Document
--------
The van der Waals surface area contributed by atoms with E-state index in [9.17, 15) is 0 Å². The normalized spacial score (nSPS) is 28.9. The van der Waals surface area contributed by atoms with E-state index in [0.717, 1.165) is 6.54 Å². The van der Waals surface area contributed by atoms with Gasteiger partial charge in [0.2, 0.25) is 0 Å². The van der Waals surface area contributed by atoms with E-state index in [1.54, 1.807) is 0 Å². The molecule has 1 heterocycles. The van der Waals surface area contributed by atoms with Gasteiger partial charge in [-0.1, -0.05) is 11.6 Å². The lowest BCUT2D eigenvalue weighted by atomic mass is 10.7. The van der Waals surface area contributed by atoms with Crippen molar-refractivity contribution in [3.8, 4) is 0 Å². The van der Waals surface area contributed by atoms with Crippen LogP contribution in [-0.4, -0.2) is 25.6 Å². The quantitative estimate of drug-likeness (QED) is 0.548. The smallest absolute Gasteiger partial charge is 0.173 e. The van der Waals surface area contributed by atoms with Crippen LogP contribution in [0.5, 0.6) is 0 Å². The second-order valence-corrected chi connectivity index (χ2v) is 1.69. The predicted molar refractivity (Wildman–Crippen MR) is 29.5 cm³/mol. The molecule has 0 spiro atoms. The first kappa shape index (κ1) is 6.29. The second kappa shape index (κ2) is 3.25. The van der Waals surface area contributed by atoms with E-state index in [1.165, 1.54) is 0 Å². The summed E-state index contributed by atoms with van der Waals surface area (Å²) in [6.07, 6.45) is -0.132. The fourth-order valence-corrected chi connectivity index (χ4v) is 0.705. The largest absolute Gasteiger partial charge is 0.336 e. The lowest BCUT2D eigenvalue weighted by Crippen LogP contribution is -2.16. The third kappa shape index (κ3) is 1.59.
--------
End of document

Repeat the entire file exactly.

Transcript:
The van der Waals surface area contributed by atoms with E-state index in [9.17, 15) is 0 Å². The normalized spacial score (nSPS) is 28.9. The van der Waals surface area contributed by atoms with E-state index in [0.717, 1.165) is 6.54 Å². The van der Waals surface area contributed by atoms with Gasteiger partial charge in [0.2, 0.25) is 0 Å². The van der Waals surface area contributed by atoms with E-state index in [1.54, 1.807) is 0 Å². The molecule has 1 heterocycles. The van der Waals surface area contributed by atoms with Gasteiger partial charge in [-0.1, -0.05) is 11.6 Å². The lowest BCUT2D eigenvalue weighted by atomic mass is 10.7. The van der Waals surface area contributed by atoms with Crippen molar-refractivity contribution in [3.8, 4) is 0 Å². The van der Waals surface area contributed by atoms with Crippen LogP contribution in [-0.4, -0.2) is 25.6 Å². The quantitative estimate of drug-likeness (QED) is 0.548. The smallest absolute Gasteiger partial charge is 0.173 e. The van der Waals surface area contributed by atoms with Crippen LogP contribution in [0.5, 0.6) is 0 Å². The second-order valence-corrected chi connectivity index (χ2v) is 1.69. The predicted molar refractivity (Wildman–Crippen MR) is 29.5 cm³/mol. The molecule has 0 spiro atoms. The first kappa shape index (κ1) is 6.29. The second kappa shape index (κ2) is 3.25. The van der Waals surface area contributed by atoms with E-state index in [1.165, 1.54) is 0 Å². The summed E-state index contributed by atoms with van der Waals surface area (Å²) in [6.07, 6.45) is -0.132. The fourth-order valence-corrected chi connectivity index (χ4v) is 0.705. The largest absolute Gasteiger partial charge is 0.336 e. The lowest BCUT2D eigenvalue weighted by Crippen LogP contribution is -2.16. The third kappa shape index (κ3) is 1.59.